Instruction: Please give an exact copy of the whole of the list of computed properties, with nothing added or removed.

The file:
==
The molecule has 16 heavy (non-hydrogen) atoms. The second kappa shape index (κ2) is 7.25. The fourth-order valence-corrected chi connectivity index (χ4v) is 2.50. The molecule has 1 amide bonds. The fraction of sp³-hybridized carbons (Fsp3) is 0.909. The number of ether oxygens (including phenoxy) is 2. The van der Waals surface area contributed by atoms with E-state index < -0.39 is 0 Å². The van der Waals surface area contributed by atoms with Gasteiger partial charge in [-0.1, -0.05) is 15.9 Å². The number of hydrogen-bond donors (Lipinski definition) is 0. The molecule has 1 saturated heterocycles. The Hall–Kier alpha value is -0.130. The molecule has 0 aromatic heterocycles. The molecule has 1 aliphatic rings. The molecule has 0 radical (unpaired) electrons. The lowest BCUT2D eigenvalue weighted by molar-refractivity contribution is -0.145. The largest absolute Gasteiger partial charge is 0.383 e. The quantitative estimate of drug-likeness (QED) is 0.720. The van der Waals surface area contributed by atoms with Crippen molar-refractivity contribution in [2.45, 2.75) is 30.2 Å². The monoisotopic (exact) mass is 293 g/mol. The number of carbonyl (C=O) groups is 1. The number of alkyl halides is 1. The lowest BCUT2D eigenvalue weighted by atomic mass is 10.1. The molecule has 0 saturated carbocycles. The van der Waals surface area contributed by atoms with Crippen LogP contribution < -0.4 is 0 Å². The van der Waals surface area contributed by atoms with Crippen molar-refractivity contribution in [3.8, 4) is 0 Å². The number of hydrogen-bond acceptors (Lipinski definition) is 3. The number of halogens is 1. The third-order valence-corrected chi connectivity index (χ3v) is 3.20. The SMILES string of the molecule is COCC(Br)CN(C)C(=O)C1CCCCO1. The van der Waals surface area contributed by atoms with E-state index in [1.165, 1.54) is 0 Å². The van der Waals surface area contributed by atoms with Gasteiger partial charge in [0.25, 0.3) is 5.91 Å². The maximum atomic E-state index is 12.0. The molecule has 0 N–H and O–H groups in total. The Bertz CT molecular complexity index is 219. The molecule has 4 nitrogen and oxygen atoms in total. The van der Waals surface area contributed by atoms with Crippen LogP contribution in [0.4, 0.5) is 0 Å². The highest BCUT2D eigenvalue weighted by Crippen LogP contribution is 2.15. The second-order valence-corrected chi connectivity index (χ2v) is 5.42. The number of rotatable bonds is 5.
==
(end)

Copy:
The molecule has 16 heavy (non-hydrogen) atoms. The second kappa shape index (κ2) is 7.25. The fourth-order valence-corrected chi connectivity index (χ4v) is 2.50. The molecule has 1 amide bonds. The fraction of sp³-hybridized carbons (Fsp3) is 0.909. The number of ether oxygens (including phenoxy) is 2. The van der Waals surface area contributed by atoms with E-state index < -0.39 is 0 Å². The van der Waals surface area contributed by atoms with Gasteiger partial charge in [-0.1, -0.05) is 15.9 Å². The number of hydrogen-bond donors (Lipinski definition) is 0. The molecule has 1 saturated heterocycles. The Hall–Kier alpha value is -0.130. The molecule has 0 aromatic heterocycles. The molecule has 1 aliphatic rings. The molecule has 0 radical (unpaired) electrons. The lowest BCUT2D eigenvalue weighted by molar-refractivity contribution is -0.145. The largest absolute Gasteiger partial charge is 0.383 e. The quantitative estimate of drug-likeness (QED) is 0.720. The van der Waals surface area contributed by atoms with Crippen molar-refractivity contribution in [2.45, 2.75) is 30.2 Å². The monoisotopic (exact) mass is 293 g/mol. The number of carbonyl (C=O) groups is 1. The number of alkyl halides is 1. The lowest BCUT2D eigenvalue weighted by atomic mass is 10.1. The molecule has 0 saturated carbocycles. The van der Waals surface area contributed by atoms with Crippen LogP contribution < -0.4 is 0 Å². The van der Waals surface area contributed by atoms with Crippen molar-refractivity contribution in [3.8, 4) is 0 Å². The number of hydrogen-bond acceptors (Lipinski definition) is 3. The number of halogens is 1. The third-order valence-corrected chi connectivity index (χ3v) is 3.20. The SMILES string of the molecule is COCC(Br)CN(C)C(=O)C1CCCCO1. The van der Waals surface area contributed by atoms with E-state index in [1.165, 1.54) is 0 Å². The van der Waals surface area contributed by atoms with Gasteiger partial charge in [0.25, 0.3) is 5.91 Å². The maximum atomic E-state index is 12.0. The molecule has 0 N–H and O–H groups in total. The Bertz CT molecular complexity index is 219. The molecule has 4 nitrogen and oxygen atoms in total. The van der Waals surface area contributed by atoms with Crippen LogP contribution in [0.4, 0.5) is 0 Å². The highest BCUT2D eigenvalue weighted by Crippen LogP contribution is 2.15. The second-order valence-corrected chi connectivity index (χ2v) is 5.42. The number of rotatable bonds is 5.